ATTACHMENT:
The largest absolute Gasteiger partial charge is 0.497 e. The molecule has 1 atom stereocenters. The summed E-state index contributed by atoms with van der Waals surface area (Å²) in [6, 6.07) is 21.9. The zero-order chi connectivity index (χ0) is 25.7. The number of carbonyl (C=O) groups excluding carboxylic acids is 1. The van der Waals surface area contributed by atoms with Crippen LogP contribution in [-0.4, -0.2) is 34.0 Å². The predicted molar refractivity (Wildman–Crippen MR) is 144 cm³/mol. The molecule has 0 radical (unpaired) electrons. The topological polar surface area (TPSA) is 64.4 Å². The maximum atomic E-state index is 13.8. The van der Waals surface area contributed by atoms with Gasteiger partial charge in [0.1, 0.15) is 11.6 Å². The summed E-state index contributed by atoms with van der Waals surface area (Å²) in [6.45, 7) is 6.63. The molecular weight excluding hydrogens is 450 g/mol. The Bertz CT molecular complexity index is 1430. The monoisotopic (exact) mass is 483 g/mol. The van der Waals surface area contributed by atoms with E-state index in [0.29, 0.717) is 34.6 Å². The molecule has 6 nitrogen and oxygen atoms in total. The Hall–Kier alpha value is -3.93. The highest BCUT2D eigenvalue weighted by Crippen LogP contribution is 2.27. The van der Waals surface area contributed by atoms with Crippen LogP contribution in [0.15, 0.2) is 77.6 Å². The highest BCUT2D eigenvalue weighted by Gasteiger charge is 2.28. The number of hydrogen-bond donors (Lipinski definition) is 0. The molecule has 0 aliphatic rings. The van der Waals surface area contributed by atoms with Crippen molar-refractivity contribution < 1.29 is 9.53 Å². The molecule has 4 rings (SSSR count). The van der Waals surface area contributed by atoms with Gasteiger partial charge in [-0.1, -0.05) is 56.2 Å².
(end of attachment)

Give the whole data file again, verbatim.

The largest absolute Gasteiger partial charge is 0.497 e. The molecule has 1 atom stereocenters. The summed E-state index contributed by atoms with van der Waals surface area (Å²) in [6, 6.07) is 21.9. The zero-order chi connectivity index (χ0) is 25.7. The number of carbonyl (C=O) groups excluding carboxylic acids is 1. The van der Waals surface area contributed by atoms with Crippen LogP contribution in [-0.4, -0.2) is 34.0 Å². The predicted molar refractivity (Wildman–Crippen MR) is 144 cm³/mol. The molecule has 0 radical (unpaired) electrons. The topological polar surface area (TPSA) is 64.4 Å². The maximum atomic E-state index is 13.8. The van der Waals surface area contributed by atoms with Gasteiger partial charge in [0.1, 0.15) is 11.6 Å². The summed E-state index contributed by atoms with van der Waals surface area (Å²) in [6.45, 7) is 6.63. The molecular weight excluding hydrogens is 450 g/mol. The Bertz CT molecular complexity index is 1430. The monoisotopic (exact) mass is 483 g/mol. The van der Waals surface area contributed by atoms with E-state index in [0.29, 0.717) is 34.6 Å². The molecule has 6 nitrogen and oxygen atoms in total. The Hall–Kier alpha value is -3.93. The highest BCUT2D eigenvalue weighted by Crippen LogP contribution is 2.27. The van der Waals surface area contributed by atoms with Crippen LogP contribution in [0.15, 0.2) is 77.6 Å². The highest BCUT2D eigenvalue weighted by Gasteiger charge is 2.28. The number of hydrogen-bond donors (Lipinski definition) is 0. The molecule has 0 aliphatic rings. The van der Waals surface area contributed by atoms with Crippen molar-refractivity contribution < 1.29 is 9.53 Å². The molecule has 4 rings (SSSR count). The van der Waals surface area contributed by atoms with Gasteiger partial charge in [-0.1, -0.05) is 56.2 Å².